Today, lest you had forgotten, is International Human Rights Day (IHRD), the date when the global community commemorates the United Nation’s adoption of the Universal Declaration on Human Rights in 1948. Franklin D Roosevelt is usually accredited as the inspiration and driving force for the Declaration following his famous 1941 speech outlining a vision for a peaceful and just world in which everyone would enjoy four basic freedoms: Freedom of Speech and Worship and Freedom from Want and Fear.
The day is not intended to be a mere commemoration, however, but an opportunity to assess the progress made and address the threats to rights everywhere. Think of the 12 million Uyghurs in China and the Rohingya community in Myanmar persecuted for their faith, not to mention the suffering people of Ukraine under siege from a terrorist named Putin. In neighbouring Ethiopia, half a million people have died of hunger in Tigray in the last two years as a result of a conflict with the government of a Nobel Peace Prize winner.
Nearer home, today, I will be in Magarini, Malindi with a community who have their own deadly fears with death threats recently made to 16 elders with grey hair, accused of being witches. The other day seven young men in our parish went to an early grave, victims of mob justice. A colleague who discussed the slaughter with the villagers was bluntly told, "why should we take them to the courts when the DPP is dropping charges of murder, corruption and rape against Cabinet Secretaries and elected representatives?" Silence is the only available response to such a charge.
The office of the Director of Public Prosecution has become a laundry for sanitising those closely connected or recently appointed to the Kenya Kwanza regime. Such an exercise could well be described as ‘yellow-washing’ since most of the beneficaries are members of UDA. How appalling that the office of the DPP, entrusted with delivering justice for everyone, has now become the office of impunity and Noordin Haji still remains in office, disgraced but untouched and unapologetic.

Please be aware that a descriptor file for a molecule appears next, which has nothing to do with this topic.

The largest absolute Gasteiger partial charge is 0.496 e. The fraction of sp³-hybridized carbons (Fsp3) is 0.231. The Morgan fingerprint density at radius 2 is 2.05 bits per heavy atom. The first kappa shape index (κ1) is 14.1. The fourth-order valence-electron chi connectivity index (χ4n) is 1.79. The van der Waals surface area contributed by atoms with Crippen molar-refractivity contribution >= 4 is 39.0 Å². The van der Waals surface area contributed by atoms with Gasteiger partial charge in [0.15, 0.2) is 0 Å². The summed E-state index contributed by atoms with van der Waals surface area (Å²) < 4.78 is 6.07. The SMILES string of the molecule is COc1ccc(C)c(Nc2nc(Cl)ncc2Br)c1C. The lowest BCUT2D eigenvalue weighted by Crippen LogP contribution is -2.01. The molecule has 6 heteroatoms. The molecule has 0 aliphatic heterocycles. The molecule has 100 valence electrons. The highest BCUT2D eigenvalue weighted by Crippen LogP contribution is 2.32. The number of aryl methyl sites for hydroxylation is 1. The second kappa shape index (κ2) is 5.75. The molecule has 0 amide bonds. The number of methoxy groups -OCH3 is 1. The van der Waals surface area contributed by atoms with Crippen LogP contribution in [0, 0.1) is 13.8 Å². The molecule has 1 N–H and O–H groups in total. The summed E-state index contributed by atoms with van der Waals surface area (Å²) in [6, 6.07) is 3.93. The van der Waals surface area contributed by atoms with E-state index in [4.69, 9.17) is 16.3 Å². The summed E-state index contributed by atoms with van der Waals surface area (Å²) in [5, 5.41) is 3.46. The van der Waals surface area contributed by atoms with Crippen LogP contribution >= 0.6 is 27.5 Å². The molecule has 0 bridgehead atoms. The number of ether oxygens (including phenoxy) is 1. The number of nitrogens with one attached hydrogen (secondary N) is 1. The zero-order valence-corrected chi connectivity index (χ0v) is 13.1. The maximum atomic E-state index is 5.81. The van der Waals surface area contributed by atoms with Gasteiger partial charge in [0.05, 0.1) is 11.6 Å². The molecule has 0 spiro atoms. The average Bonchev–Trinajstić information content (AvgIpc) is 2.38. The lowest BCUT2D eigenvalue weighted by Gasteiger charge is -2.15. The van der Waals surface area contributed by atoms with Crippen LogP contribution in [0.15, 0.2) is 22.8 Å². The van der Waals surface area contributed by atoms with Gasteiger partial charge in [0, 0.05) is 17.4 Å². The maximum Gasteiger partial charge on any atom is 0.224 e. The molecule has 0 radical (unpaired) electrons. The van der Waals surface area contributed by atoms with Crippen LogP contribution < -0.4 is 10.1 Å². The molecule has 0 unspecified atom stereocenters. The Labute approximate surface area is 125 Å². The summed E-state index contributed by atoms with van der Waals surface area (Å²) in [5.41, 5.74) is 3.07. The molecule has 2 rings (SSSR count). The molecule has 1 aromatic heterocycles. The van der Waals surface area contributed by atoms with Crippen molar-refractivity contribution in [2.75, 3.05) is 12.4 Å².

The rule of law is constantly under attack and the Executive are leading the assault. Attorney General Justus Muturi will this week be served with a contempt of court notice for approving distribution of NG-CDF Funds in an advisory that goes against the judgment of the highest court in the land, the Supreme Court. President Ruto also broke his election promises and violated the Constitution in failing to honour the two-thirds gender rule when appointing Cabinet Secretaries and Permanent Secretaries. That too led to another court case.
The much anticipated ‘Hustlers Fund’ was launched with a fanfare but no one told Kenyans where the Sh50b came from. It has not been approved by Parliament and even if it were another loan that too would have required Parliamentary approval. What is more worrying still is that the Treasury found the Sh50b from nowhere but have not remitted the October and November Sh60b disbursements to the counties. Newly elected governors should not be reduced to beggars at State House or be obliged to pledge their loyalty to Kenya Kwanza in order to receive the funds to do their job. This latest assault on devolution is dangerous.
We constantly hear pleas that the Government should be given a chance to settle down and given time to bring about the changes that they promised. That is only fair as they inherited a multitude of challenges. However, there is no justification for breaking the law and there can be no 100 days grace period to do so. Besides, President Ruto has constantly preached his respect for the rule of law, but his actions betray his words.
These illegal decisions may have gone unnoticed by the public or not raised too much alarm. However, the warning signs are there that Kenya Kwanza is slowly but surely becoming autocratic and trivialising serious matters under the mask of its populism. In effect, Ruto’s actions will result in the likes of Katiba Institute, Law Society of Kenya and KHRC spending long hours in court defending the people’s Constitution. Eternal vigilance is the price of our freedom.